Except for the fact that we call it home, for centuries astronomers didnt have any particular reason to believe that our solar system was anything special in the universe. But, beginning with the discovery 10 years ago of the first planet outside our solar system, evidence suggests that, as far as planetary systems go, the solar system might be special indeed.
Instead of the nice circular orbits our nine planets enjoy, most of the more than 160 extrasolar planets detected in the last decade have eccentric orbits: so elongated that many come in very close to the central star and then go out much further away. In a paper to be published April 14 by the journal Nature, astrophysicists at Northwestern University are the first to report direct observational evidence explaining the violent origins of this surprising planetary behavior.
"Our results show that a simple mechanism, often called planet-planet scattering, a sort of slingshot effect due to the sudden gravitational pull between two planets when they come very near each other, must be responsible for the highly eccentric orbits observed in the Upsilon Andromedae system," said Frederic A. Rasio, associate professor of physics and astronomy. "We believe planet-planet scattering occurred frequently in extrasolar planetary systems, not just this one, resulting from strong instabilities. So while planetary systems around other stars may be common, the kinds of systems that could support life, which, like our solar system, presumably must remain stable over very long time scales, may not be so common."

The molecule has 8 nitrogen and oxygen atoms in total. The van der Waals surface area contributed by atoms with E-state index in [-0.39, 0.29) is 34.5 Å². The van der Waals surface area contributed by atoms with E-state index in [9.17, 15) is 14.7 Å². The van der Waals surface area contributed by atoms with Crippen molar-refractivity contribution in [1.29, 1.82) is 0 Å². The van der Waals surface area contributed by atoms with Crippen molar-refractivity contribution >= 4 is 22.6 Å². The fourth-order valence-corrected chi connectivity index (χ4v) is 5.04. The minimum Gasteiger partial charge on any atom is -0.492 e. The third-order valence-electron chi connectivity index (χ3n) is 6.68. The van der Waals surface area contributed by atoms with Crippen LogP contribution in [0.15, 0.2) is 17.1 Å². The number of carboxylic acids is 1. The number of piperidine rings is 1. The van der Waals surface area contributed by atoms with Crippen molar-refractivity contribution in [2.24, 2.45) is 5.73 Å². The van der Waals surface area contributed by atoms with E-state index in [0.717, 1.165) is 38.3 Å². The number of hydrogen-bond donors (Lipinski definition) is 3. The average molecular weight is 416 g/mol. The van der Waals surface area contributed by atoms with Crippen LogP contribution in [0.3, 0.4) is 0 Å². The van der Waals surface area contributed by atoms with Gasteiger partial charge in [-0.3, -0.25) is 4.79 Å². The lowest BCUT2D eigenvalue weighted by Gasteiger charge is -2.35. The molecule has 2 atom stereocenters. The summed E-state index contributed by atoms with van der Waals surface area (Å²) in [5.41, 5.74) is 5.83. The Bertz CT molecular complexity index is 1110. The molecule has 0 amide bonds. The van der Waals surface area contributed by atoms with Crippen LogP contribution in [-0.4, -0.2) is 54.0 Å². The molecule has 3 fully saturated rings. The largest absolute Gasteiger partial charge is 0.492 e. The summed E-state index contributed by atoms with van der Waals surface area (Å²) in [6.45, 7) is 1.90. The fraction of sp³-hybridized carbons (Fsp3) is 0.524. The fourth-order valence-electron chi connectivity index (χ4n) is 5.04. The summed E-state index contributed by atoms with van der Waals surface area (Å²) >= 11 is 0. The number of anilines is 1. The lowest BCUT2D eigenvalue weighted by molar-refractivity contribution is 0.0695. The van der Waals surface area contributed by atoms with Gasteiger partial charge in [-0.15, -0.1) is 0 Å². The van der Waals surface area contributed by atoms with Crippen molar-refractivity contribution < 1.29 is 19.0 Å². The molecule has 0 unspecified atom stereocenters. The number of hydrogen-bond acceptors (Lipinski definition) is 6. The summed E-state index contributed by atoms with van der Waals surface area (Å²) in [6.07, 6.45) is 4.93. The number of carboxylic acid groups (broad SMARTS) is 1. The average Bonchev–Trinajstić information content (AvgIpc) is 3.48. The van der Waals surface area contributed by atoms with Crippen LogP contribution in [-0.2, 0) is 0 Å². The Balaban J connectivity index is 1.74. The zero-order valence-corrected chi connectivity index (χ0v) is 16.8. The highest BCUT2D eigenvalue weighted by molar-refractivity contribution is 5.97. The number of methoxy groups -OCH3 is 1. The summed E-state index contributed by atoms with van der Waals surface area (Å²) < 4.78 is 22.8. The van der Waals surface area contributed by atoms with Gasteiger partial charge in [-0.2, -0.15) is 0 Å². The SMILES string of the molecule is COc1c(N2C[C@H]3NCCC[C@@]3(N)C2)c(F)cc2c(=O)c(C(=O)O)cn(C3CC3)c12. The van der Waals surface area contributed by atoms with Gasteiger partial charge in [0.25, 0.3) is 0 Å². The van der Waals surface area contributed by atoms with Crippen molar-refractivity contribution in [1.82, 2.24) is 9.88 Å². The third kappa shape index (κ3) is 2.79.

Megan Fellman | EurekAlert!
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